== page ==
ConfigMGr MPControl.log: Call to HttpSendRequestSync failed for port 443 with status code 403, text: Forbidden

I was working in my Hyper-V lab this morning trying to PXE boot a client VM into a ConfigMgr Task Sequence but somehow things had just stopped working, overnight.  SMSPXE.log was showing me this;

sending with winhttp failed; 80072f8f
Failed to get information for MP: https://CON-CM1.contoso.local. 80072f8f.
PXE::DB_InitializeTransport failed; 0x80004005
Unspecified error (Error: 80004005; Source: Windows)

My MPControl.log had also, within minutes, gone from this (working);

>>> Selected Certificate [Thumbprint 37d4c9502df29c6780a456597b5088d569ceca6b] issued to 'CON-CM1.contoso.local' for HTTPS Client Authentication
Call to HttpSendRequestSync succeeded for port 443 with status code 200, text: OK

to this (broken);

>>> Selected Certificate [Thumbprint 37d4c9502df29c6780a456597b5088d569ceca6b] issued to 'CON-CM1.contoso.local' for HTTPS Client Authentication
Call to HttpSendRequestSync failed for port 443 with status code 403, text: Forbidden

So what happened here?

First things, I wanted to isolate if this was a problem with the Management Point component or the PKI setup – so I simply set the Management Point role to run as HTTP only.  Within minutes I was seeing a working management point in the MPControl.log – so it was certificate related.

I looked on my Windows Server 2008 R2 Certificate Authority and there were no certificate revocations.  Maybe the client certificate is a bit screwed up I thought – so I deleted the Client Authentication Certificate from the Personal Store on the Management Point and tried to request a new one from the CA but received a failure that the Certificate Revocation Server was unavailable.  Weird.  A quick visit back to the CA and I stopped and restarted the CA service and tried the request again from the MP and it went through fine.

I changed the Management Point back to HTTPS and again within a few minutes I was seeing a working Management Point again in the MPControl.log.

Just goes to show that it isn’t always (actually, it isn’t USUALLY) Configuration Manager that is to blame when things aren’t working correctly.


ConfigMgr 2012: Cumulative Update 1 for System Center 2012 Configuration Manager

Somehow, I missed the release of this completely!

This Cumulative Update contains several fixes – but primarily I needed it to fix an Asset Intelligence Point which wouldn’t synchronise due to an expired certificate.

PITA – ATI Catalyst Drivers Installation

I love manufacturers who stubbornly refuse to conform to Industry standards for Driver and software Deployment.  ATI and NVidia are two such culprits who make the installation of drivers for their products using widely used deployment tools a royal pain in the arse.  The driver .inf files can be easily extracted from the vendor supplied software, however when installed using Driver Injection and Plug and Play during Windows Setup they are not ‘completely’ installed and if the first user of the system is not an administrator they will receive a prompt for elevation to complete the install.  This is unacceptable guys!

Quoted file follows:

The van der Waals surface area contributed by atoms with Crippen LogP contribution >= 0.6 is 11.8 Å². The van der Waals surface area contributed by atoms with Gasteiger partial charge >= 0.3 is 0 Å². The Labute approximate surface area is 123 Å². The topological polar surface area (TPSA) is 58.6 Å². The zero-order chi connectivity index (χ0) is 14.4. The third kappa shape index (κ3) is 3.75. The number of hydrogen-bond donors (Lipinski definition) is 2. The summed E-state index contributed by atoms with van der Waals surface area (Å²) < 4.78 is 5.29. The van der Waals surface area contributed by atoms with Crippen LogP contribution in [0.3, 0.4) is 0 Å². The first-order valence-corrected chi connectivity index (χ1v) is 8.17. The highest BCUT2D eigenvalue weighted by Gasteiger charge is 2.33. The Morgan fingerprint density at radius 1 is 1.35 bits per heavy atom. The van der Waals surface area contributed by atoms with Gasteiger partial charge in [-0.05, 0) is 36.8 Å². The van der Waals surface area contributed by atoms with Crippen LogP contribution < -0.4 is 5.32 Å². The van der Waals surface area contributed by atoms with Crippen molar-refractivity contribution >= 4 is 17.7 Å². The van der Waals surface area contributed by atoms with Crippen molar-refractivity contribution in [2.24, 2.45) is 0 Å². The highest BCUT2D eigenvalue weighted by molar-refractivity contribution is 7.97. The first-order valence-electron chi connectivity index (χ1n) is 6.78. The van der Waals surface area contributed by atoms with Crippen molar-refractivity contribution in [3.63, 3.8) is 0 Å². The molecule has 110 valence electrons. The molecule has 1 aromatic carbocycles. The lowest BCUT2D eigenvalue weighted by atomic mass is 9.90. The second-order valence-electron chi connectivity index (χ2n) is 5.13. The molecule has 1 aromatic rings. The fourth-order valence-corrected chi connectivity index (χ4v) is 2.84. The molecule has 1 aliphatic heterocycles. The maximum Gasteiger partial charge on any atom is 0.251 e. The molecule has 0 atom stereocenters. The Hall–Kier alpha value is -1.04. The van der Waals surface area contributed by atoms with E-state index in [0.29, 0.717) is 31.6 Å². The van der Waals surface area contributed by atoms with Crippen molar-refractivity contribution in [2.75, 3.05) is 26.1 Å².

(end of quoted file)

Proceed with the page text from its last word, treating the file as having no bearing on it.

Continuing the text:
So, we have to work with the vendor supplied drivers in the format they were provided and using whatever silent/unattended methods they provide.  ATI do not make this particularly easy with their Catalyst drivers as they use an installer technology called ‘Monet’ – nope, I never heard of it either.  There seems to be multiple ways to start the installation routine too; Setup.exe, ATISetup.exe and InstallManagerApp.exe – so what do we use?

After several hours of mucking around trying to get one of these to install the drivers during a task sequence, I can proudly put my name to a command line that actually works!  If you create a standard package that contains the extracted files from the vendor supplied install files and create an ‘install.cmd’ file that contains the following;


Create a program that runs the ‘install.cmd’ file (Run Hidden, Whether or not a user is logged on, Allow TS Deployment) and add this as an ‘Install Package’ Step to your Task Sequence.  You should enable the ‘Continue On Error’ option on this step, as the ATI installer will exit with a non-zero exitcode even if the drivers install successfully.

In the command line above, I am choosing to only install the drivers and not the associated ‘crap’ that comes with them – but if you want more than just the drivers then just amend the /UNATTENDED_INSTALL option and take off the ‘\Drivers’ at the end of the path.